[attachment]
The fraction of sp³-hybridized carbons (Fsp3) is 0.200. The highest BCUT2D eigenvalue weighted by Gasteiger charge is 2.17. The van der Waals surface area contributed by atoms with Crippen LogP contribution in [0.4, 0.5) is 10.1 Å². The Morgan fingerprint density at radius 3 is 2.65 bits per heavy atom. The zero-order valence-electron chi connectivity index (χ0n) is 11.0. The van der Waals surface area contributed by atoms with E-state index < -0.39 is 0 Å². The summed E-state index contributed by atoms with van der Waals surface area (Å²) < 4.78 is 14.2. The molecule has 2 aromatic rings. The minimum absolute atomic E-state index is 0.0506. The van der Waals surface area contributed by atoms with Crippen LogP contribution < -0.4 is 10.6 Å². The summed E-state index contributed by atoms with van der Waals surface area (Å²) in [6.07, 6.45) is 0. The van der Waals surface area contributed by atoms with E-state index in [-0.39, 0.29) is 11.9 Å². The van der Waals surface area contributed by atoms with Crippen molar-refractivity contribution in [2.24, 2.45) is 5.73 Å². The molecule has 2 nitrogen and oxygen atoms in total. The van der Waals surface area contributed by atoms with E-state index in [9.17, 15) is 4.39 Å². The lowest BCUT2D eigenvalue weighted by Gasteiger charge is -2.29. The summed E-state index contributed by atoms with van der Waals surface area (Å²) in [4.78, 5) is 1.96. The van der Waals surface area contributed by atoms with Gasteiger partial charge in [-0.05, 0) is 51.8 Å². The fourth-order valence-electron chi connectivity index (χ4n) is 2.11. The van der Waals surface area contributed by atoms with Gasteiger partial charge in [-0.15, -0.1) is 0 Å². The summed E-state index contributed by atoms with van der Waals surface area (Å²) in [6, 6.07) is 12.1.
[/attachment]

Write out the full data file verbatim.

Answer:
The fraction of sp³-hybridized carbons (Fsp3) is 0.200. The highest BCUT2D eigenvalue weighted by Gasteiger charge is 2.17. The van der Waals surface area contributed by atoms with Crippen LogP contribution in [0.4, 0.5) is 10.1 Å². The Morgan fingerprint density at radius 3 is 2.65 bits per heavy atom. The zero-order valence-electron chi connectivity index (χ0n) is 11.0. The van der Waals surface area contributed by atoms with E-state index < -0.39 is 0 Å². The summed E-state index contributed by atoms with van der Waals surface area (Å²) < 4.78 is 14.2. The molecule has 2 aromatic rings. The minimum absolute atomic E-state index is 0.0506. The van der Waals surface area contributed by atoms with Crippen LogP contribution < -0.4 is 10.6 Å². The summed E-state index contributed by atoms with van der Waals surface area (Å²) in [6.07, 6.45) is 0. The van der Waals surface area contributed by atoms with E-state index in [-0.39, 0.29) is 11.9 Å². The van der Waals surface area contributed by atoms with Crippen molar-refractivity contribution in [2.24, 2.45) is 5.73 Å². The molecule has 2 nitrogen and oxygen atoms in total. The van der Waals surface area contributed by atoms with E-state index in [9.17, 15) is 4.39 Å². The lowest BCUT2D eigenvalue weighted by Gasteiger charge is -2.29. The summed E-state index contributed by atoms with van der Waals surface area (Å²) in [4.78, 5) is 1.96. The van der Waals surface area contributed by atoms with Gasteiger partial charge in [-0.05, 0) is 51.8 Å². The fourth-order valence-electron chi connectivity index (χ4n) is 2.11. The van der Waals surface area contributed by atoms with Gasteiger partial charge in [-0.15, -0.1) is 0 Å². The summed E-state index contributed by atoms with van der Waals surface area (Å²) in [6, 6.07) is 12.1.